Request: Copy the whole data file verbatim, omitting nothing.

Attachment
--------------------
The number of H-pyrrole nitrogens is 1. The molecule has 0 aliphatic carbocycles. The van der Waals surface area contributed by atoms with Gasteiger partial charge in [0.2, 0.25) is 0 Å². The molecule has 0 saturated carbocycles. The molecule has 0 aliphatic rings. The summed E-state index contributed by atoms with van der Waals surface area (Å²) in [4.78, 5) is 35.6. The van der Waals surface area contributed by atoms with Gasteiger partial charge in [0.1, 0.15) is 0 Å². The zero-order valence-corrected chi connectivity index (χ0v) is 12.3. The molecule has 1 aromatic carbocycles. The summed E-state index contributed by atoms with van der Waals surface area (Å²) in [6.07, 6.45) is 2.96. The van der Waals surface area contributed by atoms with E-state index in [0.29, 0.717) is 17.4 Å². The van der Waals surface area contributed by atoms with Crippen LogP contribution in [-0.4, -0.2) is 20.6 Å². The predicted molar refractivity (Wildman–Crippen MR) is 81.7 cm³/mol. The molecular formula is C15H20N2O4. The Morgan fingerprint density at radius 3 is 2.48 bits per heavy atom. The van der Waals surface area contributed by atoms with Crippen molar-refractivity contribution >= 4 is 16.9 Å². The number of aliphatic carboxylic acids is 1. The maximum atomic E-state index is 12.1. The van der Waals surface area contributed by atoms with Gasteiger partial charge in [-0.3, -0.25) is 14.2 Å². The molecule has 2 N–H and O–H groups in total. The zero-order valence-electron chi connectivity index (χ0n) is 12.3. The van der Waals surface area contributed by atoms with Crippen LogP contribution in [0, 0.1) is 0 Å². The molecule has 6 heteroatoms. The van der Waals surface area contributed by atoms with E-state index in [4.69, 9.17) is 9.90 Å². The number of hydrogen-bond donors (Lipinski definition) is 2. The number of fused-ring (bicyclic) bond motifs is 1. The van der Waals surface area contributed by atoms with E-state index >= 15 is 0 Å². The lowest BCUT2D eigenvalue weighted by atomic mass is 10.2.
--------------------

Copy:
The number of H-pyrrole nitrogens is 1. The molecule has 0 aliphatic carbocycles. The van der Waals surface area contributed by atoms with Gasteiger partial charge in [0.2, 0.25) is 0 Å². The molecule has 0 saturated carbocycles. The molecule has 0 aliphatic rings. The summed E-state index contributed by atoms with van der Waals surface area (Å²) in [4.78, 5) is 35.6. The van der Waals surface area contributed by atoms with Gasteiger partial charge in [0.1, 0.15) is 0 Å². The zero-order valence-corrected chi connectivity index (χ0v) is 12.3. The molecule has 1 aromatic carbocycles. The summed E-state index contributed by atoms with van der Waals surface area (Å²) in [6.07, 6.45) is 2.96. The van der Waals surface area contributed by atoms with E-state index in [0.29, 0.717) is 17.4 Å². The van der Waals surface area contributed by atoms with Crippen LogP contribution in [-0.4, -0.2) is 20.6 Å². The predicted molar refractivity (Wildman–Crippen MR) is 81.7 cm³/mol. The molecular formula is C15H20N2O4. The Morgan fingerprint density at radius 3 is 2.48 bits per heavy atom. The van der Waals surface area contributed by atoms with Crippen molar-refractivity contribution >= 4 is 16.9 Å². The number of aliphatic carboxylic acids is 1. The maximum atomic E-state index is 12.1. The van der Waals surface area contributed by atoms with Gasteiger partial charge in [-0.3, -0.25) is 14.2 Å². The molecule has 2 N–H and O–H groups in total. The zero-order valence-electron chi connectivity index (χ0n) is 12.3. The van der Waals surface area contributed by atoms with Crippen LogP contribution in [0, 0.1) is 0 Å². The molecule has 6 heteroatoms. The van der Waals surface area contributed by atoms with E-state index in [4.69, 9.17) is 9.90 Å². The number of hydrogen-bond donors (Lipinski definition) is 2. The number of fused-ring (bicyclic) bond motifs is 1. The van der Waals surface area contributed by atoms with E-state index >= 15 is 0 Å². The lowest BCUT2D eigenvalue weighted by atomic mass is 10.2.